Sexual violence consequences
Violence has many consequences, primarily on mental and physical health. In addition to the long-lasting and severe psychological consequences, violence significantly impacts the social life of a person who has survived it. It is very difficult to separate the psychological consequences from the consequences manifested in the behavior of people. Therefore, we are outlining below some of the common behavioral changes, which are reactions to a traumatic experience as well as psychological consequences.
It is important to emphasize that there is no right or wrong way to respond to the traumatic experience. Each person responds to traumatic experience in her/his own distinctive way, and regardless of how s/he feels – s/he has a right to that – it is the only right and normal thing to do. All of us are different and have our own ways of coping with the traumatic situation and its consequences.
HEALTH / PHYSICAL CONSEQUENCES:
Gynecological consequences: unwanted pregnancy, sexually transmitted diseases: syphilis, gonorrhea (clap), hepatitis B / C, HIV disease, chlamydia infection, bacterial vaginosis, trichomoniasis, genital HPV infection, genital herpes, other possible effects: urinary tract infections, genital irritation, vaginal bleeding, vaginal injuries (lacerations, contusions, abrasions), incontinence.
Injuries to other parts of the body:
Injuries may range from scratches, contusions, lacerations to life-threatening injuries or injuries that can permanently impair health of a person who has experienced violence.
Classification of the severity of injury according to the forensic qualification.
Legislator distinguishes between bodily injury, serious bodily injury, aggravated bodily injury and serious bodily injury that resulted in death.
Aggravated bodily injury is defined through six characteristics: „life of the injured person is endangered, or an important part of the person’s body or an important organ of the person is permanently weakened to a significant degree or destroyed, or permanent work disability is caused to the injured person, or permanent and severe damage to her/his health or permanent disfigurement or permanent inability to reproduce is caused“ (Article 199, Criminal Code).
Serious bodily injury is defined through a negative definition of aggravated bodily injury. In case of serious bodily injury the threat to life is abstract, but in the particular case there is no real threat to life. If a person suffered from damages to important organs or an important part of the body, then the serious bodily injury is continuous, but not aggravated damage, or serious damage, but then not the permanent damage on the body. A less important organ (kidney, testis, ovary) or less important part of the body (any finger except for the thumb) can be destroyed or permanently and substantially impaired. In case of the serious bodily injury the inability to work is time limited. Health can be weakened as a result of a serious bodily injury permanently, but then not seriously, or it could be seriously weakened, but then not permanently.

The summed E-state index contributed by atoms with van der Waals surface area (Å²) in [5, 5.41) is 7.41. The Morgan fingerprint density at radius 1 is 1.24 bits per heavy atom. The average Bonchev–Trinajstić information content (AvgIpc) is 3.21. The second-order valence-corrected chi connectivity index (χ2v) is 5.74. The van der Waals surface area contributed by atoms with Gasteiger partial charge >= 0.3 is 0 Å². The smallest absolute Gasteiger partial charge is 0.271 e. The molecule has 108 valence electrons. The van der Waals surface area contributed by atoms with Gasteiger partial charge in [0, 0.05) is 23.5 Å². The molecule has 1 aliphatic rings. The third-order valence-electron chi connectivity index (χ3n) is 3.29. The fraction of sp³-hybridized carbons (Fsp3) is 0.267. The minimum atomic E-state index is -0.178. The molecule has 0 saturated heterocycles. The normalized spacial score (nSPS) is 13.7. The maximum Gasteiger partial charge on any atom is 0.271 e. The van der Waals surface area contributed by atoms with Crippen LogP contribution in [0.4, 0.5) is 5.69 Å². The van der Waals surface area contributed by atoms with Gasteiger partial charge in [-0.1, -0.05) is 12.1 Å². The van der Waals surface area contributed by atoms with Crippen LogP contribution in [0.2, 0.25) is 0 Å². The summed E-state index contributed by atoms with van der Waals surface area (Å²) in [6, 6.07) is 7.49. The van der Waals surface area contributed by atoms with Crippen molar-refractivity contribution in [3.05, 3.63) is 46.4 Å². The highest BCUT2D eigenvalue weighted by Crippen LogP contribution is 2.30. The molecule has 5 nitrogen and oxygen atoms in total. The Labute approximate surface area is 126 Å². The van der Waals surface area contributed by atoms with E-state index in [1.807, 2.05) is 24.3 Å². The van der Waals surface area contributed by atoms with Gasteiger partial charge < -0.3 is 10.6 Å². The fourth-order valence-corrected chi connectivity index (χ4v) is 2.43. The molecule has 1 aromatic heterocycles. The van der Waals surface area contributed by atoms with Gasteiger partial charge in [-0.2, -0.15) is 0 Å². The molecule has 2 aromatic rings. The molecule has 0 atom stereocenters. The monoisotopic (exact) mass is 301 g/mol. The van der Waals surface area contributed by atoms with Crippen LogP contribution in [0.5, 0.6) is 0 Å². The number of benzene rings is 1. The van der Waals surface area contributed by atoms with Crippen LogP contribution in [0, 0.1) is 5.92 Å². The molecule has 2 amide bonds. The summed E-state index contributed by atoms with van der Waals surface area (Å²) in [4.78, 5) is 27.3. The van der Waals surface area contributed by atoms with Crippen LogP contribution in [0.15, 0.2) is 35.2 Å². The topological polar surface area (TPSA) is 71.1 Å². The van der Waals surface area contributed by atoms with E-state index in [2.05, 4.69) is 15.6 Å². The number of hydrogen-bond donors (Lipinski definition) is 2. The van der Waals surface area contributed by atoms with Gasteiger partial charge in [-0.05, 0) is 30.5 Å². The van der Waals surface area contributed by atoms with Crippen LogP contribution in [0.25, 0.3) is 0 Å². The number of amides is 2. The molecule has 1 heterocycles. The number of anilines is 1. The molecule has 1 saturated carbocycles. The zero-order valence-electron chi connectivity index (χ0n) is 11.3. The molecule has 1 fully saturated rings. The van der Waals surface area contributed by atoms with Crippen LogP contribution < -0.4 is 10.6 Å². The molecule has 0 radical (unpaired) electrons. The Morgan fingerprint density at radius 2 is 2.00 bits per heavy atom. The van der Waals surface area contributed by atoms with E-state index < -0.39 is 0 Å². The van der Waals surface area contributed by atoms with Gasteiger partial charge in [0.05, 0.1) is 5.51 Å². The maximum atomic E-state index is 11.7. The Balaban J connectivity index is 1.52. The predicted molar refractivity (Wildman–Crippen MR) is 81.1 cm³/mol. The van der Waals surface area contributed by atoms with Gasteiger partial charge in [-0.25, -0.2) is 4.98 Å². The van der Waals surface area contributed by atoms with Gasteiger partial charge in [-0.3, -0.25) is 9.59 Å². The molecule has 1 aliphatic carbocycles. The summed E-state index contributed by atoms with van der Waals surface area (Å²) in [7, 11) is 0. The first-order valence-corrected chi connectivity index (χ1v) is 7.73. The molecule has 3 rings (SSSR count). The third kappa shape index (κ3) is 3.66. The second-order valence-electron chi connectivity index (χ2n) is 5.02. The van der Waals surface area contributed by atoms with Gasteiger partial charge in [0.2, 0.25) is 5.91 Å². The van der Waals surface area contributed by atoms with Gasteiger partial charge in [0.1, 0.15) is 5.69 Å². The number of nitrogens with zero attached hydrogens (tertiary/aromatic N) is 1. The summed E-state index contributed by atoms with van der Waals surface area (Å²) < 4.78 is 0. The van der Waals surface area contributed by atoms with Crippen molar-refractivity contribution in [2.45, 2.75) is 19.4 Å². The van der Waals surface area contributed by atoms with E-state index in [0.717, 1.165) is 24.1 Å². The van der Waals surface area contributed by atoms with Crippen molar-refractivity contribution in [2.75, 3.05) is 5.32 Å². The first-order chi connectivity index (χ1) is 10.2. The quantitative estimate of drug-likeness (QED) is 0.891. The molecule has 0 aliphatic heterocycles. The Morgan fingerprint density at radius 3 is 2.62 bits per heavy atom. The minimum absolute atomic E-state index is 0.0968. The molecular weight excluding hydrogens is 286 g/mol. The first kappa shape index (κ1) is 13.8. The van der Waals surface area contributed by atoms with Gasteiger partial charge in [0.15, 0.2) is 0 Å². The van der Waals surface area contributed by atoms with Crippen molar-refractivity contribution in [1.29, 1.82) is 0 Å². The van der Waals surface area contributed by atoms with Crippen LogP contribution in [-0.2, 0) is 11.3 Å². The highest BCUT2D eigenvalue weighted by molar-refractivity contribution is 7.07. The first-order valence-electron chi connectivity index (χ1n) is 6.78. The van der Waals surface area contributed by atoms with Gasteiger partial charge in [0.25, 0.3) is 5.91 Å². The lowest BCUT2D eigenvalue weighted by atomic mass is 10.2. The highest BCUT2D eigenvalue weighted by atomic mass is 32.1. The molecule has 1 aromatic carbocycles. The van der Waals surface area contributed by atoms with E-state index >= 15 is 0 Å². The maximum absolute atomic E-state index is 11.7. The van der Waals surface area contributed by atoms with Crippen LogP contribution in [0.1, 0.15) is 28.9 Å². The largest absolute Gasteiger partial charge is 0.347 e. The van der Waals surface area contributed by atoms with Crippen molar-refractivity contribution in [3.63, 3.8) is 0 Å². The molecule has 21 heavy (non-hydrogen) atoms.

Bodily injury is not precisely defined by the legislator. Any bodily injury that does not have the characteristics of an aggravated or serious bodily injury will be considered bodily injury. In case of bodily injury, there is not even an abstract threat to life. There is no damage to important organs or an important part of the body. Less important organ or body part may be impaired permanently, but not to a significant extent, or if to a significant extent, then not permanently. Inability to work is negligible and the impairment of health is temporary. (Dušan Zečević et al: Forensic Medicine and Deontology, Medical Publishing 2004).
Long-term consequences (do not take effect immediately after the violence): chronic pelvic pain, premenstrual syndrome, gastrointestinal disorders, pregnancy complications, migraines and other frequent headaches, back pain, incontinence, disability that prevents one from working.
Pregnancy test, in case of negative findings, emergency contraception (within 72 hours) is recommended.
Prophylactic treatment of sexually transmitted diseases with combined antibiotic therapy, gynecological examination after 2 weeks.
Testing for hepatitis virus B/C. If the result of the test for hepatitis B virus is negative, the person is given vaccination.
Testing for the HIV virus. If the result is negative, the test is repeated 3 months and 6 months after the event.
Pap test after 6 weeks and genotyping of the human papilloma virus (HPV).
If you notice any of the following symptoms: vaginal discharge, pain during urination, pain in the lower abdomen, abnormal vaginal bleeding (spotting) or dyspareunia (painful intercourse), see your doctor.
We are mostly aware of physical injuries, the risk of contracting sexually transmitted diseases, both less dangerous and easily curable ones as well as those which may have long-term implications. However, the psychological consequences are less clear and visible, and can be severe and longer lasting than physical injuries.
Psychological consequences and changes in behavior: tension, restlessness, fatigue, feeling of fear (for oneself, one’s life and the life of one’s loved ones), feeling of shame, feeling of guilt, self-neglect, loss of self-esteem, depression, anxiety, panic attacks, sleep disturbances (insomnia, nightmares), eating disorders (anorexia, bulimia, malnutrition, dehydration), abuse of alcohol and drugs, problems with concentration, confusion, a sense of distraction, lack of tolerance and patience, suicidal thoughts, sexual problems, post-traumatic stress disorder.
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